By Ursula Hirschkorn
Before and after: Ursula at size 24 (left) and now a svelte size 10 (right)
The sight of the attractive, stylish, slim woman caught me by surprise and, for a few seconds, I stopped to stare.
Her tailored coat flattered her trim body and her slender legs were shown to their best advantage in a pair of killer heels. Oozing confidence, she was the type of woman I had once been envious of, but not any more. Why? Because I am that woman and, if I say so myself, I look a million dollars.
I know that sounds horribly arrogant, but perhaps you will forgive my moment of self-satisfaction if I reveal that just eight months ago that shopping trip would have filled me with horror and I’d have spent the whole time avoiding mirrors, rather than admiring myself in them.
You see, since the start of the year I have dropped eight dress sizes and lost close to six stone. That coat I was wearing? It was a new, size ten designer one. In contrast, the coat I wore this time last year was a voluminous size 24.
I know for most women admiring themselves in new clothes is just one of life’s little pleasures, but for the past decade it has been denied me. When you are fat, buying clothes is just another painful humiliation to be endured rather than enjoyed.
Perhaps things would have been easier had I always been fat and never known the rush of excitement that goes with zipping up a tiny dress. But I knew just how good thin felt because up until I was 20, I was a slender size eight.
Catalysts: Ursula says that a passion for food and three pregnancies caused her weight to rocket up to 15 st 8 lb
It was when I started university that I first began to put on weight. Having been an active teenager, always out horse riding or dancing with my friends, I hated being stuck in a library with a pile of books and began to comfort eat to compensate — something I continued to do into my mid- 20s until I hit a bloated size 18.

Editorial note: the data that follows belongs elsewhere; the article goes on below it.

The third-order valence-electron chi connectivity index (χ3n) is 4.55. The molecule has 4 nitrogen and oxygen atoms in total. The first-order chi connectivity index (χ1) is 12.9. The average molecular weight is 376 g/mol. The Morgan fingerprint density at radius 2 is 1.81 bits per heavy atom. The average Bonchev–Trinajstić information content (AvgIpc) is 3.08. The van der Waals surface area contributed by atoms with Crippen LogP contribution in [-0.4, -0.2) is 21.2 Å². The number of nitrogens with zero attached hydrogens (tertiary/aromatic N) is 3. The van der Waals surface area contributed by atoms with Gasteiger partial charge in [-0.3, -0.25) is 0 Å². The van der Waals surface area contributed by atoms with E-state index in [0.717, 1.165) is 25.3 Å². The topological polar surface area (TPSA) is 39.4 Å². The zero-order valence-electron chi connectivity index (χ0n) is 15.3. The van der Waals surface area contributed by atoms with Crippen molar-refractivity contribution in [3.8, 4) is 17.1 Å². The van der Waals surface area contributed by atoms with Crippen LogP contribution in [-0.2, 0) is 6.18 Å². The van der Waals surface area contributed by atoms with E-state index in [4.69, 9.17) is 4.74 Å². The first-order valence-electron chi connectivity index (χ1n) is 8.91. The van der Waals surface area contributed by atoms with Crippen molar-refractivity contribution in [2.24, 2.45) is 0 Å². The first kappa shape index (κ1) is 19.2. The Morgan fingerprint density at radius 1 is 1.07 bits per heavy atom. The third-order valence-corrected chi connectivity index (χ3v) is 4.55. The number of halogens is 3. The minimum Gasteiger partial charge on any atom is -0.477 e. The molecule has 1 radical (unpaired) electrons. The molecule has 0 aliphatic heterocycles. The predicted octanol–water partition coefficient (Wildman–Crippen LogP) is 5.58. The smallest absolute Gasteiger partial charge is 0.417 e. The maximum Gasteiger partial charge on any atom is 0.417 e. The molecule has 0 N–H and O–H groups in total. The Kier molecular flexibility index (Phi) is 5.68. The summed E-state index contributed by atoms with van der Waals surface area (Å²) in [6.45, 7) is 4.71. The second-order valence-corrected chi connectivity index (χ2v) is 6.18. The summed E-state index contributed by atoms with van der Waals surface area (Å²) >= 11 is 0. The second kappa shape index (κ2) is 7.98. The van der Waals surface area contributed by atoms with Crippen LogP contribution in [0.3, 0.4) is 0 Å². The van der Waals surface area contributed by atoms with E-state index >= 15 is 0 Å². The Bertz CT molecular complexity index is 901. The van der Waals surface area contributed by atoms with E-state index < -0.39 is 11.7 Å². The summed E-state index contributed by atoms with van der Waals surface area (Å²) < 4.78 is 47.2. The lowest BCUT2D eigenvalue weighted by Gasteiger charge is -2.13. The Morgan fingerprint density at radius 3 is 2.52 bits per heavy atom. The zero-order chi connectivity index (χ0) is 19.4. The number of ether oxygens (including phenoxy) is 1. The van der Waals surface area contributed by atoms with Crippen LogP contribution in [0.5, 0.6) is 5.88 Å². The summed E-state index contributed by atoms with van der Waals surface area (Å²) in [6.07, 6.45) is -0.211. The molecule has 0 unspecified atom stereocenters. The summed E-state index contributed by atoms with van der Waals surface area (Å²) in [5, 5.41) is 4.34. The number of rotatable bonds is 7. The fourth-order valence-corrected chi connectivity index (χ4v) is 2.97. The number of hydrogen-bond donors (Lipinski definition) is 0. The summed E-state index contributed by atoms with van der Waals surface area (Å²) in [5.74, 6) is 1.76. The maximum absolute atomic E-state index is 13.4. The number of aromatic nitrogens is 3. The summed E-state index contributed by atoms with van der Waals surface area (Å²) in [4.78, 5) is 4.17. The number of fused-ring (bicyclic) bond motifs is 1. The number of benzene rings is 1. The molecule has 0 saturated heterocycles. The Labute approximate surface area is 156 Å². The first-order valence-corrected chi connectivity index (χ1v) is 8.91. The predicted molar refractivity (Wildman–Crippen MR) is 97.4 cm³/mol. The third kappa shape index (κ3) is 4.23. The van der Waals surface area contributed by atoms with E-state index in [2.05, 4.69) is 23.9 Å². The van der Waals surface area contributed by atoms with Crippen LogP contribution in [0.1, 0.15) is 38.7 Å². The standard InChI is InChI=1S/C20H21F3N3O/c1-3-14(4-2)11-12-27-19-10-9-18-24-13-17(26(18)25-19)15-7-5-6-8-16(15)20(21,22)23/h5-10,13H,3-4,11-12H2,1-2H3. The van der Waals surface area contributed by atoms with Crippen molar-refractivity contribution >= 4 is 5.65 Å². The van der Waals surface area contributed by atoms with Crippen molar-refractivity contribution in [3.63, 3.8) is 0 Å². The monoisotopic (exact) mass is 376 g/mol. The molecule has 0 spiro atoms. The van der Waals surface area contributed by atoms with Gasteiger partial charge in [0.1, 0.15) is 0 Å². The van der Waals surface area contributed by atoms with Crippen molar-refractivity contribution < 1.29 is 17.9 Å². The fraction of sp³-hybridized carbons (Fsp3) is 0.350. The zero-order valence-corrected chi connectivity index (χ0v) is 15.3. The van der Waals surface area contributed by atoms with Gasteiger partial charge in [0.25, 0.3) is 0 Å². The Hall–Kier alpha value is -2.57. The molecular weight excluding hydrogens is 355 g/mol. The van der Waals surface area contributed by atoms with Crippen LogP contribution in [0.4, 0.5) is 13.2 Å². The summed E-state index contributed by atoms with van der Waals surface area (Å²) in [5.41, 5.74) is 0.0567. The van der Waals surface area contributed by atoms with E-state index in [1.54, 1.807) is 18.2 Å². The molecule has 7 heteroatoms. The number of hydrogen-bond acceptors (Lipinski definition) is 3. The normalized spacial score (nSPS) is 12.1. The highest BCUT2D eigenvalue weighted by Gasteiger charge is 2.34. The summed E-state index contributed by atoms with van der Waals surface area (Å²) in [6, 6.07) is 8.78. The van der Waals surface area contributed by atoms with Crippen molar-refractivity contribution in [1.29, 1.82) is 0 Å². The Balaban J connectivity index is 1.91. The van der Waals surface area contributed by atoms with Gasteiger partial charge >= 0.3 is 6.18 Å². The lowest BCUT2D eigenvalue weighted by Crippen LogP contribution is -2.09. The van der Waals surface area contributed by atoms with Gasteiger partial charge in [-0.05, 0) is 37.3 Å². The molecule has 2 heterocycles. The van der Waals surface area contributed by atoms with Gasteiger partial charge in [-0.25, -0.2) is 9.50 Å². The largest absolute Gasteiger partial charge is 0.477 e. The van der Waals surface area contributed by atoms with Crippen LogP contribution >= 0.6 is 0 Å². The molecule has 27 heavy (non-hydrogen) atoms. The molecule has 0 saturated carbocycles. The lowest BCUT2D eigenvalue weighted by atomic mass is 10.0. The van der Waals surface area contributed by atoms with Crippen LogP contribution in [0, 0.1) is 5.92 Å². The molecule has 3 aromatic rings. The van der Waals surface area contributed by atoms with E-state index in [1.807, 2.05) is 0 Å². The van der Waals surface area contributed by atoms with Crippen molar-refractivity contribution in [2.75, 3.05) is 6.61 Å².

Then came a painful divorce twinned with a crazy starvation diet which saw me plummet to an emaciated size six by the time I was 29. Aged 30, I met the man who was to become my husband. Love blossomed and I ballooned.
It started with the meals out and indulgent takeaways we shared in the first flush of romance, and then it was the three pregnancies over five years — one with twins — that saw my weight rocket up to 15 st 8 lb. At just 5 ft 3 in it gave me a BMI of 38.4, putting me in the morbidly obese range.
At the time I claimed that I was fat and happy — after all chubby girls are meant to be jolly, aren’t they? Of course, every overweight woman knows what a big, fat lie that is. Being fat is miserable, joyless and soul destroying and saps your confidence on a daily basis.
It was only when I went for a blood test and was told that I was at risk from developing type two diabetes that I accepted that I urgently needed to put an end to the twisted relationship that had developed between me and food, and learn to nourish my body, instead of gorging.
No fad diet would do that for me so I decided that the only way forward was to do what we are constantly encouraged to do: eat less and move more.
It was tough at first as I cut out all those things I loved so much. Like anyone trying to lose weight I ditched all the obvious foods like cakes, biscuits and, particularly hard for me, crisps.
But I never followed a specific diet, counted a calorie, or cut out a whole food group. I just gave myself better food and less of it. A typical day would see me start with porridge, then a mid-morning snack of fruit. Lunch would be pitta with hummus followed by low-fat yoghurt, then I would have a mid-afternoon snack of a handful of nuts.
Myth: Like many overweight women, Ursula used to pretend she was fat and happy - but in reality she had low self-esteem and was at risk of diabetes
Dinner could be a vegetable curry with brown rice, or grilled fish with lentils and vegetables. I eat exactly the same now, but I do allow myself the odd day off to indulge in pizza and ice cream. I just don’t do it every day.
I love a glass or two of wine with my dinner, and I saw no reason to give this up.